The normalcy bias refers to a mental state people enter when facing a disaster. It causes people to underestimate both the possibility of a disaster occurring and its possible effects. This often results in situations where people fail to adequately prepare for a disaster, and on a larger scale, the failure of the government to include the populace in its disaster preparations. The assumption that is made in the case of the normalcy bias is that since a disaster never has occurred that it never will occur. It also results in the inability of people to cope with a disaster once it occurs. People with a normalcy bias have difficulties reacting to something they have not experienced before. People also tend to interpret warnings in the most optimistic way possible, seizing on any ambiguities to infer a less serious situation.[1]


Body Narratives

Filed under: Science, drawing — Lisa @ 20:40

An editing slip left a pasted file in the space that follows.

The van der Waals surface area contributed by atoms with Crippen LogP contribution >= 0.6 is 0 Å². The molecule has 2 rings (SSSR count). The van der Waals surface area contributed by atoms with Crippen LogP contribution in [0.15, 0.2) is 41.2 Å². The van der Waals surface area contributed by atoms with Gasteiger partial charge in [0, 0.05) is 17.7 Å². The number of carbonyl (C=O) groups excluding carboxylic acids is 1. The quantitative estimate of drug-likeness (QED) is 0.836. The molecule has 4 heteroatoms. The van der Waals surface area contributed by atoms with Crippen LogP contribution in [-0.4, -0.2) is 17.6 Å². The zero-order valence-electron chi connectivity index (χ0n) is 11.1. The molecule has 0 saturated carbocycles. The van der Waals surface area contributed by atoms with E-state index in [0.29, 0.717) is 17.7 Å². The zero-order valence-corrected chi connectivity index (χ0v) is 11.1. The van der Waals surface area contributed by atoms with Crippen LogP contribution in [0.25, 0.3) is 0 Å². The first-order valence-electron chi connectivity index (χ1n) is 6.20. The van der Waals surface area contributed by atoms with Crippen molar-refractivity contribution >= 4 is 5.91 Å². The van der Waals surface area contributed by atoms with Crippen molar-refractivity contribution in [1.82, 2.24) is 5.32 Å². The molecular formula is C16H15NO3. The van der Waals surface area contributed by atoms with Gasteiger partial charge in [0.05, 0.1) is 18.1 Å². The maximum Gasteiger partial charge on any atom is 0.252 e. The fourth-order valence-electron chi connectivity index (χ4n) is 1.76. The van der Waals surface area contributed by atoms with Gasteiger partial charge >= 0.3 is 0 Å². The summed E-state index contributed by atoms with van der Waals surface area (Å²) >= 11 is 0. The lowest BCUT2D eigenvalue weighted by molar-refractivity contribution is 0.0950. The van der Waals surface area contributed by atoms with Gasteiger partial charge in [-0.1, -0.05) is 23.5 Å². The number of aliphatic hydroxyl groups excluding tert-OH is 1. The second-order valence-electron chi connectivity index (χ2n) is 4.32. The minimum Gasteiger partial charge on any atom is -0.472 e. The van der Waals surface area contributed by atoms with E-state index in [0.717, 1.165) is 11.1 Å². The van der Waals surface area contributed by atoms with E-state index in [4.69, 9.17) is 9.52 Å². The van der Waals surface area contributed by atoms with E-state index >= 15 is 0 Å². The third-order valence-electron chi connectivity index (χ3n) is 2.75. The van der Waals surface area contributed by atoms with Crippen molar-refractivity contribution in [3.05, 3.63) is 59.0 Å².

Ocean-bottom krill sex

Ocean-bottom krill sex

Today I discover Chris Freemantle, his reference to Krill Sex animation in, and the Art $ Science Collaborations Inc. (ASCI), founded and directed by Cynthia Pannucci.


How to help scientists

Filed under: Science — Lisa @ 13:23

Scientists have shown for the first time that human activity has made extreme rainfall and floods around the world worse in recent decades. is a distributed computing project to produce predictions of the Earth’s climate up to 2100 and to test the accuracy of climate models. To do this, we need people around the world to give us time on their computers – time when they have their computers switched on, but are not using them to their full capacity.